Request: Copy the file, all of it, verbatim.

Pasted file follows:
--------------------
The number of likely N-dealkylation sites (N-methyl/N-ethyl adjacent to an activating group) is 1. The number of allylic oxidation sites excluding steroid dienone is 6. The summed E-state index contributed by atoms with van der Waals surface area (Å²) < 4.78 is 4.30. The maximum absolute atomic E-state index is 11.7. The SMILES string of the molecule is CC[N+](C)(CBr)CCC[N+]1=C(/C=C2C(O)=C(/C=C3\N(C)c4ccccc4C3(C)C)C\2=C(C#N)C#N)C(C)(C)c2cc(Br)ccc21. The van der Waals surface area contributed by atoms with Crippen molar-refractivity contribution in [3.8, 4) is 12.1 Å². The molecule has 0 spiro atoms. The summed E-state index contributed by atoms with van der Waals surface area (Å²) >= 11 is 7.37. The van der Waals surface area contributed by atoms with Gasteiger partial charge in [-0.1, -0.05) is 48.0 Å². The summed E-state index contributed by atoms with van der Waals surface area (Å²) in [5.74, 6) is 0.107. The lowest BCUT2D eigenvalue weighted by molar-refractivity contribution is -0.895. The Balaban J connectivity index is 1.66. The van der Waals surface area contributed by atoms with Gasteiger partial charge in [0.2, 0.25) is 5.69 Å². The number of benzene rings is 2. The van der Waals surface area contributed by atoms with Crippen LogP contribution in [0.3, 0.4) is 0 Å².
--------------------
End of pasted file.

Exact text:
The number of likely N-dealkylation sites (N-methyl/N-ethyl adjacent to an activating group) is 1. The number of allylic oxidation sites excluding steroid dienone is 6. The summed E-state index contributed by atoms with van der Waals surface area (Å²) < 4.78 is 4.30. The maximum absolute atomic E-state index is 11.7. The SMILES string of the molecule is CC[N+](C)(CBr)CCC[N+]1=C(/C=C2C(O)=C(/C=C3\N(C)c4ccccc4C3(C)C)C\2=C(C#N)C#N)C(C)(C)c2cc(Br)ccc21. The van der Waals surface area contributed by atoms with Crippen molar-refractivity contribution in [3.8, 4) is 12.1 Å². The molecule has 0 spiro atoms. The summed E-state index contributed by atoms with van der Waals surface area (Å²) >= 11 is 7.37. The van der Waals surface area contributed by atoms with Gasteiger partial charge in [-0.1, -0.05) is 48.0 Å². The summed E-state index contributed by atoms with van der Waals surface area (Å²) in [5.74, 6) is 0.107. The lowest BCUT2D eigenvalue weighted by molar-refractivity contribution is -0.895. The Balaban J connectivity index is 1.66. The van der Waals surface area contributed by atoms with Gasteiger partial charge in [0.2, 0.25) is 5.69 Å². The number of benzene rings is 2. The van der Waals surface area contributed by atoms with Crippen LogP contribution in [0.3, 0.4) is 0 Å².